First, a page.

For the first time in the LABron era, the Los Angeles Lakers are preaching continuity.

One can go as far back as the start of 2023, when the Lakers pulled off a couple of trades to shake things up. The acquisitions of Rui Hachimura, D’Angelo Russell, Jarred Vanderbilt, Malik Beasley, Mo Bamba, and Davon Reed panned out as Los Angeles won 18 out of their next 24 games, advancing to the Western Conference Finals, where they fell to the eventual NBA champions Denver Nuggets.

Yes, the Lakers once again ended their season without a title, but they found a formula that has worked well for them and brought back excitement within the fanbase. Tweaking the roster to the needs of Los Angeles head coach Darvin Ham and of course to the likes of Anthony Davis and LeBron James was more effective than acquiring “star power”.

Prior to this, the Lakers’ mindset was to win now, sometimes at all costs. Mortgaging the future for a mere shot at a championship proved costly, as injuries and the bad fit observed for certain players contributed to Los Angeles’ struggles.

This offseason, the Lakers doubled down on roster building and have thus far signed the following players:

PlayerTotal Contract Value ($)Number of Years
Austin Reaves56.3 million4
Rui Hachimura51.0 million3
Gabe Vincent33.0 million3
D’Angelo Russell37.0 million2
Cam Reddish4.6 million2
Jaxson Hayes4.6 million2
Taurean Prince4.5 million2

Resigning Hachimura, Russell, and Austin Reaves were good moves, but the additions of Gabe Vincent and Jaxson Hayes were great finds and addressed some needs. Vincent is a guard whose 3-point shooting (37.8 percent) in the 2023 NBA Playoffs could prove to be even more useful with the right floor spacing.

Hayes is the big man Los Angeles sorely missed when they faced the Nuggets, as his rim protection and the minutes he can provide in the frontcourt could allow Davis to devote more energy on offense.

What also stands out among the Lakers’ signings so far all but one have at least two years on their contracts (regardless if it’s guaranteed or a player/team option), a significant departure from the one-year deals that have become commonplace in recent seasons. It also helps that James himself seems to love Los Angeles’ recent acquisitions.

Under all of these developments however, is the realization that life without James is inching closer. When James leaves teams, he more often than not leaves them in shambles. The Cleveland Cavaliers are a prime example of this (twice) and while the Miami Heat made frequent trips to the postseason once James left, it was largely due to the stability provided by the front office led by Heat team president Pat Riley and head coach Erik Spoelstra.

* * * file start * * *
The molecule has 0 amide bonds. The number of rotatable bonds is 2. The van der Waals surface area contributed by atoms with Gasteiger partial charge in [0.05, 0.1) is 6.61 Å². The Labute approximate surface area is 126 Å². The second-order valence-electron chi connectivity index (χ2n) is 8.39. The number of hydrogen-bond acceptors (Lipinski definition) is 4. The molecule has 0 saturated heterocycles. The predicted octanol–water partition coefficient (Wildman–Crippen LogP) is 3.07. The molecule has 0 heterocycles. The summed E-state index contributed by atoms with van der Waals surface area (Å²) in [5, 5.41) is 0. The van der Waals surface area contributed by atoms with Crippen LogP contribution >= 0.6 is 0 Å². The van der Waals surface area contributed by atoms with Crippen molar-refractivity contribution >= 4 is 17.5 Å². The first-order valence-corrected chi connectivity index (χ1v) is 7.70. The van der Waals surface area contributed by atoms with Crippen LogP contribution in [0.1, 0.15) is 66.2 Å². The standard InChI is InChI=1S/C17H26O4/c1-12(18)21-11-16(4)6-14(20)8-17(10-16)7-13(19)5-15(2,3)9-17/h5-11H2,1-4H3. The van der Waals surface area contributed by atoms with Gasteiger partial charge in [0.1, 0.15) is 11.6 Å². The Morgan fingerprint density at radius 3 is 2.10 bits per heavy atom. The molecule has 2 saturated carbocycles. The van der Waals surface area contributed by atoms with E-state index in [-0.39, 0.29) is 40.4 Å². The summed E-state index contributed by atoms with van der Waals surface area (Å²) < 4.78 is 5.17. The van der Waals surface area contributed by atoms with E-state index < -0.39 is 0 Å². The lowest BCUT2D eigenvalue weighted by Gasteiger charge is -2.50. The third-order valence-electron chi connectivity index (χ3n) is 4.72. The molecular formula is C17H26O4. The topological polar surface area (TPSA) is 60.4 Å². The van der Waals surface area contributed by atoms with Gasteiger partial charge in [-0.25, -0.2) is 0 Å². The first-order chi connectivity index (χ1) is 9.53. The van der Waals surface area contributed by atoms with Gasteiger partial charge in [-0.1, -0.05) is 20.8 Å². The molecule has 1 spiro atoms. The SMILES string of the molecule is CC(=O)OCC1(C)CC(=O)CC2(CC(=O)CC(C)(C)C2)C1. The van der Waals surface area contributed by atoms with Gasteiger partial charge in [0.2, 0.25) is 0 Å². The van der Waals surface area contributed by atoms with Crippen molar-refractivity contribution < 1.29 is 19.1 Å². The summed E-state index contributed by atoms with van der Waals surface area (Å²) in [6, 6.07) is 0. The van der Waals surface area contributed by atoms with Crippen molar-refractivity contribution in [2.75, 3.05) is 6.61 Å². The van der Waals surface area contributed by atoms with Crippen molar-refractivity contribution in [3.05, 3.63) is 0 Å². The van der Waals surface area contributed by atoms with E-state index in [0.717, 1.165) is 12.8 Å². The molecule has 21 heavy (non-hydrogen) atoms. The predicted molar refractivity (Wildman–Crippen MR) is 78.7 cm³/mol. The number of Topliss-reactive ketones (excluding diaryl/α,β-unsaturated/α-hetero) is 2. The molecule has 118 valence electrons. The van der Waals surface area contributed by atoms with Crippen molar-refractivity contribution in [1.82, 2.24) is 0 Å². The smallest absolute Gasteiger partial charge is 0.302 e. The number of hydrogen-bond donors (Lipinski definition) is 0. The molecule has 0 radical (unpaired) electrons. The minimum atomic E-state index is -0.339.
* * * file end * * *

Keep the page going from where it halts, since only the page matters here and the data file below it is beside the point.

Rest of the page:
Creating a viable roster that can function even when James sits out has both its benefits in the short term and beyond. Integrating rookies Jalen Hood-Schifino and Maxwell Lewis while also seeing how Max Christie will fare in Year Two could empower them to take on bigger roles and secure their future with the Lakers. James’ departure will certainly require some adjustments but preparing this early should soften the blow.

Reports are that Los Angeles remains in the market for a big man and that may be their target for the 14th roster spot. As has been done in the past, the Lakers could keep their final roster spot open for any developments. Given how things can happen so fast, this kind of prudence could prove pivotal to Los Angeles’ postseason fate.

Los Angeles Laker fans and haters have come to a general consensus thus far: The Lakers have been among the big winners this offseason. It’s absolutely not a guarantee to championship success nor an indication that this most recent trip to the Western Conference Finals won’t be the last in the next few years. However, this path Los Angeles has taken this offseason has had its successful moments and if things work out, it could set them on a path to their 18th NBA title.